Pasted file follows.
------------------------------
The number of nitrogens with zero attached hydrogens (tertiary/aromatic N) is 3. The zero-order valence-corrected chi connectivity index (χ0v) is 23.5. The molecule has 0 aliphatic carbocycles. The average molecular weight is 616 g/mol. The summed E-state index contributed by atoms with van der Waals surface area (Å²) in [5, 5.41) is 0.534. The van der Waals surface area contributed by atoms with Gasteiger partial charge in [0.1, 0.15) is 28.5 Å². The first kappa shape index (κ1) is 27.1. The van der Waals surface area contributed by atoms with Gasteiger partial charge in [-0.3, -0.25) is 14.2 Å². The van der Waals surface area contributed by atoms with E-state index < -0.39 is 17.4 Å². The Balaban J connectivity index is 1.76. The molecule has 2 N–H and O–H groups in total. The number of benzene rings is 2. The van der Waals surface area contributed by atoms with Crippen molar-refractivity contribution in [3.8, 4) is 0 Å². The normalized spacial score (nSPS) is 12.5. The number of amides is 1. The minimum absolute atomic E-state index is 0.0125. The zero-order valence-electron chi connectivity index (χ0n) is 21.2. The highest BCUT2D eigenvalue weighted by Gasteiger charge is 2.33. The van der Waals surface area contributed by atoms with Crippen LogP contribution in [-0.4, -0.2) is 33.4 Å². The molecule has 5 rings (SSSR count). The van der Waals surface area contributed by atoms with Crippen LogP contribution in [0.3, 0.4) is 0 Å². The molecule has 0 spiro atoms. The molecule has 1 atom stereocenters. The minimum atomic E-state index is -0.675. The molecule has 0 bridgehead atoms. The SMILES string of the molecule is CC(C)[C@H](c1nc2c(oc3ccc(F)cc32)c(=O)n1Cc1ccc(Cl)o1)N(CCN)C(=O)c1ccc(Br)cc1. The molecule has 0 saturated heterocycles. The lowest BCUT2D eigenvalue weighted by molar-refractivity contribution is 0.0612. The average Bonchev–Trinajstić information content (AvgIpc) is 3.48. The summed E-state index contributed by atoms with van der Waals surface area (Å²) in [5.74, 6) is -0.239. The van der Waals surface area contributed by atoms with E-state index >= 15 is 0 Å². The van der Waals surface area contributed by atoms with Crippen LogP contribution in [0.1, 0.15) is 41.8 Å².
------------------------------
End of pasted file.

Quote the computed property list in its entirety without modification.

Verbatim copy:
The number of nitrogens with zero attached hydrogens (tertiary/aromatic N) is 3. The zero-order valence-corrected chi connectivity index (χ0v) is 23.5. The molecule has 0 aliphatic carbocycles. The average molecular weight is 616 g/mol. The summed E-state index contributed by atoms with van der Waals surface area (Å²) in [5, 5.41) is 0.534. The van der Waals surface area contributed by atoms with Gasteiger partial charge in [0.1, 0.15) is 28.5 Å². The first kappa shape index (κ1) is 27.1. The van der Waals surface area contributed by atoms with Gasteiger partial charge in [-0.3, -0.25) is 14.2 Å². The van der Waals surface area contributed by atoms with E-state index < -0.39 is 17.4 Å². The Balaban J connectivity index is 1.76. The molecule has 2 N–H and O–H groups in total. The number of benzene rings is 2. The van der Waals surface area contributed by atoms with Crippen molar-refractivity contribution in [3.8, 4) is 0 Å². The normalized spacial score (nSPS) is 12.5. The number of amides is 1. The minimum absolute atomic E-state index is 0.0125. The zero-order valence-electron chi connectivity index (χ0n) is 21.2. The highest BCUT2D eigenvalue weighted by Gasteiger charge is 2.33. The van der Waals surface area contributed by atoms with Crippen LogP contribution in [-0.4, -0.2) is 33.4 Å². The molecule has 5 rings (SSSR count). The van der Waals surface area contributed by atoms with Crippen LogP contribution in [0.3, 0.4) is 0 Å². The molecule has 0 spiro atoms. The molecule has 1 atom stereocenters. The minimum atomic E-state index is -0.675. The molecule has 0 bridgehead atoms. The SMILES string of the molecule is CC(C)[C@H](c1nc2c(oc3ccc(F)cc32)c(=O)n1Cc1ccc(Cl)o1)N(CCN)C(=O)c1ccc(Br)cc1. The molecule has 0 saturated heterocycles. The lowest BCUT2D eigenvalue weighted by molar-refractivity contribution is 0.0612. The average Bonchev–Trinajstić information content (AvgIpc) is 3.48. The summed E-state index contributed by atoms with van der Waals surface area (Å²) in [5.74, 6) is -0.239. The van der Waals surface area contributed by atoms with E-state index >= 15 is 0 Å². The van der Waals surface area contributed by atoms with Crippen LogP contribution in [0.1, 0.15) is 41.8 Å².